Socialist victor over Sarkozy promises a spending and tax onslaught.
France took a hard left turn yesterday with the election of Socialist Prime Minister Francois Hollande, the first socialist candidate to win the presidency in nearly two decades. The result, which had been forecast since Hollande’s narrow victory over incumbent Nicolas Sarkozy in the first round of voting on April 22, puts France on path of increased government spending and higher taxes even as the country’s debt climbs and its economy stagnates.
Hollande campaigned on a platform of class warfare, and all indications are that he will govern that way. While Europe's mainstream left parties have made peace with capitalism, Hollande remains an unreconstructed tax-and-spend socialist. Showing little regard for the country's debt problems, he has promised a government spending splurge to the tune of $26 billion over the next 5 years; this even as he improbably claims he will lower the deficit to 3 percent by next year. A self-confessed hater of the wealthy – “I don’t like the rich,” he once declared on television – he has also pledged to enact a confiscatory 75 percent income tax on the highest earners, as well as a separate "wealth tax" on assets and a bevy of new taxes on estates, banks and big corporations. Where president Obama has dressed up his redistributionist schemes in the guise of "shared sacrifice," Hollande is upfront about his intent to soak France's shrinking share of high-income earners. "If there are sacrifices to be made, and there will be, then it will be for the wealthiest to make them,” he announced in the days before the election.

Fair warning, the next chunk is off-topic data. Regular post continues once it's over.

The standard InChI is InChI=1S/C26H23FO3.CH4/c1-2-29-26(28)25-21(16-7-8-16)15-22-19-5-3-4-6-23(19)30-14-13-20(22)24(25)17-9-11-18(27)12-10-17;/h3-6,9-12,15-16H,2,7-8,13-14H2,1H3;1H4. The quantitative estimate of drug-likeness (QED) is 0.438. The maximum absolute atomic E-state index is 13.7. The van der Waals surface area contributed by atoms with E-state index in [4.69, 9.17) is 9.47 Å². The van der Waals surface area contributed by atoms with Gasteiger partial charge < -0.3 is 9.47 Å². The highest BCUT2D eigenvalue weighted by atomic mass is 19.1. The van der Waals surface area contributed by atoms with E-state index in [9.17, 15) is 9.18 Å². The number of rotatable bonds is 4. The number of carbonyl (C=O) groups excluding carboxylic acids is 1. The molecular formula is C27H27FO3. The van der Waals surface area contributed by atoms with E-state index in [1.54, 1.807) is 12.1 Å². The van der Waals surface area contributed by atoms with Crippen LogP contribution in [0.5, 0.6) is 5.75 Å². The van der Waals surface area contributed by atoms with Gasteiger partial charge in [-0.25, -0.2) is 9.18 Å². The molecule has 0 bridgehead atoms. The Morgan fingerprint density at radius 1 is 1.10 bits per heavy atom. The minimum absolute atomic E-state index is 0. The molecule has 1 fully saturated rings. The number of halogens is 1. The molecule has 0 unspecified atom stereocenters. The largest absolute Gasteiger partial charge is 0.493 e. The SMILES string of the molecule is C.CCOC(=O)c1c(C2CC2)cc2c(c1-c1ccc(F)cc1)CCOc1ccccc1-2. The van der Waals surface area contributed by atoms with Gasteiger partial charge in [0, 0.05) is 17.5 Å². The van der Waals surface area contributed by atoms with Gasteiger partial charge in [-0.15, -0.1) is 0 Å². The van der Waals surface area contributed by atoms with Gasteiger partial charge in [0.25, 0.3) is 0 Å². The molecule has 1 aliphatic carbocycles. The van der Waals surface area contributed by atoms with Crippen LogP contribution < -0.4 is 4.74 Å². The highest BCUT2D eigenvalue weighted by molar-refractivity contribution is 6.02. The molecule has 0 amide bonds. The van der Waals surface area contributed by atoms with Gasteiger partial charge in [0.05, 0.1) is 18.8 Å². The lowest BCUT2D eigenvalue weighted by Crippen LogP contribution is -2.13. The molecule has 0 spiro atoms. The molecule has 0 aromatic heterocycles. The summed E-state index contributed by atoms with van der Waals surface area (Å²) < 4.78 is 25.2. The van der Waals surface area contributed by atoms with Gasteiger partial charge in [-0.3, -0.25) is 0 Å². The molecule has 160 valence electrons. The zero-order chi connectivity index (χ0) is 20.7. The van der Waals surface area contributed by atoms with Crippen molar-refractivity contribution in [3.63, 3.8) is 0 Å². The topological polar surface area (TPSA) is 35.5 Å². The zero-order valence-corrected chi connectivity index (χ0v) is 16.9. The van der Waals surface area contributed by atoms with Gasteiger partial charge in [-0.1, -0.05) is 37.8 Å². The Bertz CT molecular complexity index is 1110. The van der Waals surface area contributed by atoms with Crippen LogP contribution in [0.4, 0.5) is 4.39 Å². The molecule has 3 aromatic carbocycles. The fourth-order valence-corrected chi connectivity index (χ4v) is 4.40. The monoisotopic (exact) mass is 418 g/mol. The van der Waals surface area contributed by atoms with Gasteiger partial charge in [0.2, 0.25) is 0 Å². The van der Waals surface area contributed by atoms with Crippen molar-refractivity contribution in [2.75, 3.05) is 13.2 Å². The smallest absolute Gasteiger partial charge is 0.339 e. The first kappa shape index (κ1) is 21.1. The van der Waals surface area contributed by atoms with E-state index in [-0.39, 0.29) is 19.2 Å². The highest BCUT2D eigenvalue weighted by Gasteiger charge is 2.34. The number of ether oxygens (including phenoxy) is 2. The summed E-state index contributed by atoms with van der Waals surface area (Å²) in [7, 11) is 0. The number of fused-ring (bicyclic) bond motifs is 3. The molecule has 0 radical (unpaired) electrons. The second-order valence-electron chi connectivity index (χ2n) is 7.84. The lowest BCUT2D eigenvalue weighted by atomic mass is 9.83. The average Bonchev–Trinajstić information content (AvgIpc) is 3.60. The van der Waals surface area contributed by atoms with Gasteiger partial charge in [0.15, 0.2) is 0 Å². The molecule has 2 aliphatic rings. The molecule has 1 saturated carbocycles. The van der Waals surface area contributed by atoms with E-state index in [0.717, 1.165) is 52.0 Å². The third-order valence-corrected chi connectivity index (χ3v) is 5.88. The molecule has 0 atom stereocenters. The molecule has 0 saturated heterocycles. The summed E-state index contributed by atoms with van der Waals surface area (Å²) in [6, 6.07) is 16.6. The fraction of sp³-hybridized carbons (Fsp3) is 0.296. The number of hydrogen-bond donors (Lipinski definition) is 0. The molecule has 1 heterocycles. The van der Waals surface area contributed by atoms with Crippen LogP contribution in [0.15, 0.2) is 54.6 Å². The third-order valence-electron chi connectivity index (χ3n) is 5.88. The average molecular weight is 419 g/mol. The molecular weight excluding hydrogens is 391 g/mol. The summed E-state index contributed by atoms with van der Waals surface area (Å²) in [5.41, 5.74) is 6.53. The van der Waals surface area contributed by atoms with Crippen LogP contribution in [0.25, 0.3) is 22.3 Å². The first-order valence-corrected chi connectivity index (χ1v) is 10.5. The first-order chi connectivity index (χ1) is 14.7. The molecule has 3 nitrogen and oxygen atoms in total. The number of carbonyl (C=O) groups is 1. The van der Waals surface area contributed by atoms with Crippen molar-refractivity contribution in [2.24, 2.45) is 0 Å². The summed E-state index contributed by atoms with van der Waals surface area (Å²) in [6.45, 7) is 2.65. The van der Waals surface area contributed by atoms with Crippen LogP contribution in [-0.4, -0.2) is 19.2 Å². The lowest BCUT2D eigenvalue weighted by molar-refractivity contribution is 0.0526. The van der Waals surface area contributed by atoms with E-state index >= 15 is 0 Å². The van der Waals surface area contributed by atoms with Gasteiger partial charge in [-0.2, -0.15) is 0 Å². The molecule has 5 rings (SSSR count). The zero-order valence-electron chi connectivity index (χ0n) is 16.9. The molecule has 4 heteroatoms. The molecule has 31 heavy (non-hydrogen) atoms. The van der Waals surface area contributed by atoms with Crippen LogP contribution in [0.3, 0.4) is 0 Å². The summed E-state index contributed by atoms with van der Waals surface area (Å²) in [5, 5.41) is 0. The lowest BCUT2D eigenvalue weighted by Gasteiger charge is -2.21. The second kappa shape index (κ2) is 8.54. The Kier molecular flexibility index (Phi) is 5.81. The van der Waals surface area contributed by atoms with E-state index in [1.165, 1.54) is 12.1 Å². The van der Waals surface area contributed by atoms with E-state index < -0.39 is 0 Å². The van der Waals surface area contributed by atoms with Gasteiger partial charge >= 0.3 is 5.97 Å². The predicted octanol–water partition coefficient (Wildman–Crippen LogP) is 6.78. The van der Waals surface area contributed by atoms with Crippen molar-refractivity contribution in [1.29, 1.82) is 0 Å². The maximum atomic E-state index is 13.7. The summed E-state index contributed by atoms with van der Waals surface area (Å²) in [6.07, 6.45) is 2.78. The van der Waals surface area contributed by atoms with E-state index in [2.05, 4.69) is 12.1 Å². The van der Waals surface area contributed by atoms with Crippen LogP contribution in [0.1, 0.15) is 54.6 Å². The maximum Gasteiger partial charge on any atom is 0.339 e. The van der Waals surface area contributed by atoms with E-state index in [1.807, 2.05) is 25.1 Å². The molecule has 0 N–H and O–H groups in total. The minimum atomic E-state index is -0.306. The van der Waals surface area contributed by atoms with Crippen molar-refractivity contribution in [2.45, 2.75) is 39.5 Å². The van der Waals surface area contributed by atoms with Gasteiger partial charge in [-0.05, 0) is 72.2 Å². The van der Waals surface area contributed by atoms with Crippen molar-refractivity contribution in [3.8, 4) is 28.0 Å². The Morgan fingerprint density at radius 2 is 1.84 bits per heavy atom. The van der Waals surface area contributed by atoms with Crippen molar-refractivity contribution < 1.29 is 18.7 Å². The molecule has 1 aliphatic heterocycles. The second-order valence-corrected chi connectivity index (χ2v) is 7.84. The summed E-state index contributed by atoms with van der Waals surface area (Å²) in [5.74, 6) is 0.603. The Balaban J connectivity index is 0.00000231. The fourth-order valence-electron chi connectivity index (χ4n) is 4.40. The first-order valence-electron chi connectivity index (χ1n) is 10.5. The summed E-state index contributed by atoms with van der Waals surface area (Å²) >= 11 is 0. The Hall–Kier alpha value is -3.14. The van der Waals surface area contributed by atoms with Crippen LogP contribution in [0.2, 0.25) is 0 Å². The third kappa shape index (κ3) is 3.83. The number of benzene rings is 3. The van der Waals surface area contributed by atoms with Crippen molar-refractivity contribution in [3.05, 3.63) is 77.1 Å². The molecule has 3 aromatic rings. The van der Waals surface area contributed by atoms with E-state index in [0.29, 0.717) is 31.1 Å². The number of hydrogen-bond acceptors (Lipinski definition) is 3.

While that message clearly resonated with Hollande's leftist supporters, a new war on wealth is the last thing France needs. The hard truth is that France has lost its competitive edge in recent years. Symbolic of the decline is France's rigid labor market, a persistently high rate of unemployment rate that stands at a 13-year high of 10 percent, and a yawning trade deficit that topped $91 billion last year. Debt is a major drag on economic growth. French public debt has spiked to 90 percent of the country's annual output, with the consequence that interest payments are now the second highest government expenditure after education. France’s finances are now in such perilous shape that in January the credit rating agency Standard and Poor's took the drastic step of stripping it of its triple-A rating. Against this bleak background, Hollande’s plans to penalize businesses and other wealth producers with crippling taxes is a disaster in the making.
The most charitable take on Hollande’s agenda is that it is a gimmick rather than a political roadmap. Some of his advisors have already said that the 75 percent tax, for instance, is mostly a “symbolic measure” that Hollande would not pursue once in office. But that is a dangerous gamble because Hollande and the Socialists could soon have a chokehold over French politics. Socialists already control all but one of France’s 22 administrative regions, and the upcoming June parliamentary elections may seal their majority status for some time to come. At that point, there would be few restraints on Hollande’s ambitions.